April 19, 2017
April 19, 2017
Severance taxes are taxes on the value of oil and gas extraction. Strong drilling states like Texas have severance taxes as high as 7.5 percent on natural gas. Governor Kasich proposed an increase to Ohio’s severance tax in the executive budget and the legislature included this increase in its budget bill. In past years, legislators have rejected the proposal. By supporting it this time, legislators and the Governor will make Ohio better able to manage the costs that come with increased drilling and the needs of Ohio’s drilling communities.
The Governor would charge 6.5 percent of the value of oil, unprocessed natural gas and condensate and 4.5 percent on processed natural gas and natural gas liquids. As state tax revenues fall short of projections and funding for public services is on the chopping block, legislators should enact a severance tax on par with other oil and gas producing states.
The severance tax is an ancient form of taxation established to compensate the king for the value of natural resources extracted – forever – from his lands. Today it is a standard way to cover external costs of production like air and water pollution, enhanced fire and police protection, traffic control, or wear and tear on roads. Revenue from the severance tax can also support services and help diversify the economy. This is especially important considering the economic boom and bust cycle that occurs with natural resource extraction.
Ohio’s oil production peaked at the end of the 19th century. The state established a severance tax in 1973 when the industry was old and depleted. A new form of drilling, hydraulic fracturing, or “fracking,” brought the drilling industry back to Ohio. Today, Ohio ranks 9th in the nation for natural gas. Production trendlines since 2011 show strong growth (Figure 1). New pipelines carry gas and oil from Ohio’s shale region to markets where prices are higher than in the Midwest, indicating growth will continue
Ohio’s oil and gas severance tax is based on quantity, not value: a dime per barrel of oil and 2.5 cents per thousand metric cubic feet (Mcf). Regulatory cost recovery assessments double this to 2 dimes a barrel and to a nickel per Mcf, but even so, it is very low. Between 2001 and 2010, Ohio’s severance tax equated to 0.37 percent of value on natural gas and about 0.2percentonoil. By comparison, the base rate of the severance tax on natural gas is 7.5 percent (4.6 percent for condensate) in Texas, 6 percent in Wyoming, 7 percent in Oklahoma and 5 percent in Arkansas and West Virginia.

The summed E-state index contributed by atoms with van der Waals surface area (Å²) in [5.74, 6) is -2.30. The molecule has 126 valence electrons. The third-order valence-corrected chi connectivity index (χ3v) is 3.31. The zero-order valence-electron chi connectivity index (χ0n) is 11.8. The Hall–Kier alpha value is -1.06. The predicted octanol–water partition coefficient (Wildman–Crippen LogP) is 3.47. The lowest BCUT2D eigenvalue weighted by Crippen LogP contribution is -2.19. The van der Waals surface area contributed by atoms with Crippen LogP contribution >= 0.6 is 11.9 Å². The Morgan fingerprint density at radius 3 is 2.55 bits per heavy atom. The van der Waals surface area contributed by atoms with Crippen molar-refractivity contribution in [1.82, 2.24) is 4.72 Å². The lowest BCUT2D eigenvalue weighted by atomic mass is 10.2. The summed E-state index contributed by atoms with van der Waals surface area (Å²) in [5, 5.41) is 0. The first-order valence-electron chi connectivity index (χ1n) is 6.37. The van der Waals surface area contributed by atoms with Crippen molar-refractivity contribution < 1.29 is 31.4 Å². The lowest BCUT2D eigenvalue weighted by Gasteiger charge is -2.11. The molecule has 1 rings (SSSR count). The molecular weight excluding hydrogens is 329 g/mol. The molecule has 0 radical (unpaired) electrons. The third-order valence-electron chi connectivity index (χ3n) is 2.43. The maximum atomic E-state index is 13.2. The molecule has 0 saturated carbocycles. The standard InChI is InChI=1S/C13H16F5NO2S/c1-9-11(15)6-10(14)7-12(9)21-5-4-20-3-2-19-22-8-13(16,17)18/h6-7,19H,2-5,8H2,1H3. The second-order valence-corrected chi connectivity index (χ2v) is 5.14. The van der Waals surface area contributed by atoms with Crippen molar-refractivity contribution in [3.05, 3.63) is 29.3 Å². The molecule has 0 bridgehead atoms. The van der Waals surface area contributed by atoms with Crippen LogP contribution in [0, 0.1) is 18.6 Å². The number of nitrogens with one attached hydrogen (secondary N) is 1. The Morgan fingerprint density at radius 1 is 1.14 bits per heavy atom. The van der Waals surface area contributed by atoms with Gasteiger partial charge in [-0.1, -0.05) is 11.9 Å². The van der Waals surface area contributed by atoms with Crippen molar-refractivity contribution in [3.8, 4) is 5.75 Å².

Figure 2 shows what we have been collecting in severance tax, even as production soared, compared to the Governor’s proposal. The $310 million a year the Governor’s proposal yields by 2019 goes a long way toward covering the $400 million a year hole that opened up in the executive budget proposal as revenue collections fail to meet estimates.
Ohio’s lawmakers have been reluctant to enact a higher severance tax. The fracking industry threatens to leave, but they would leave valuable resources behind. There’s a lot of oil and gas insoutheasternOhiohills, and a lot of investment. The oil and gas industry is extracting more and more of Ohio’s valuable natural gas without paying their fair share in taxes, even as state revenues weaken and needs forpublicservices,infrastructure and diversified economic development grow in the shale region. Legislators should follow the Governor’s lead and increase the severance tax on fracking so the industry contributes its fair share to the people of Ohio. It's past time to do the right thing.
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